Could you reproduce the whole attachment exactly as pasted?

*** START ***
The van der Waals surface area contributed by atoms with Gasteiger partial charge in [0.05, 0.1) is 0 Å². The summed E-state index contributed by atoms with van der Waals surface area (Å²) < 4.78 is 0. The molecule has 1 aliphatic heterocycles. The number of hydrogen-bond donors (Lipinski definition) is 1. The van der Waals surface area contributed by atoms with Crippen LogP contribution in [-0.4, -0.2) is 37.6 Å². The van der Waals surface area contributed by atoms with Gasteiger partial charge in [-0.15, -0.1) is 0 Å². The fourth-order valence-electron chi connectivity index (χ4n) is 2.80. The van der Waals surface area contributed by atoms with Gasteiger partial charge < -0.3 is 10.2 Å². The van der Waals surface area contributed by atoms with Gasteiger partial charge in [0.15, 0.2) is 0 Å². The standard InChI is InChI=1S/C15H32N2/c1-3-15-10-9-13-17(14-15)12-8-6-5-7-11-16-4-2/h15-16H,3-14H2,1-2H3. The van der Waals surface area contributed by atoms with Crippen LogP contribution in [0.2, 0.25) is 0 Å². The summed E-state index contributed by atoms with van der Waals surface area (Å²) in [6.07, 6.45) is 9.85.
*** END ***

The van der Waals surface area contributed by atoms with Gasteiger partial charge in [0.05, 0.1) is 0 Å². The summed E-state index contributed by atoms with van der Waals surface area (Å²) < 4.78 is 0. The molecule has 1 aliphatic heterocycles. The number of hydrogen-bond donors (Lipinski definition) is 1. The van der Waals surface area contributed by atoms with Crippen LogP contribution in [-0.4, -0.2) is 37.6 Å². The van der Waals surface area contributed by atoms with Gasteiger partial charge in [-0.15, -0.1) is 0 Å². The fourth-order valence-electron chi connectivity index (χ4n) is 2.80. The van der Waals surface area contributed by atoms with Gasteiger partial charge < -0.3 is 10.2 Å². The van der Waals surface area contributed by atoms with Gasteiger partial charge in [0.15, 0.2) is 0 Å². The standard InChI is InChI=1S/C15H32N2/c1-3-15-10-9-13-17(14-15)12-8-6-5-7-11-16-4-2/h15-16H,3-14H2,1-2H3. The van der Waals surface area contributed by atoms with Crippen LogP contribution in [0.2, 0.25) is 0 Å². The summed E-state index contributed by atoms with van der Waals surface area (Å²) in [6.07, 6.45) is 9.85.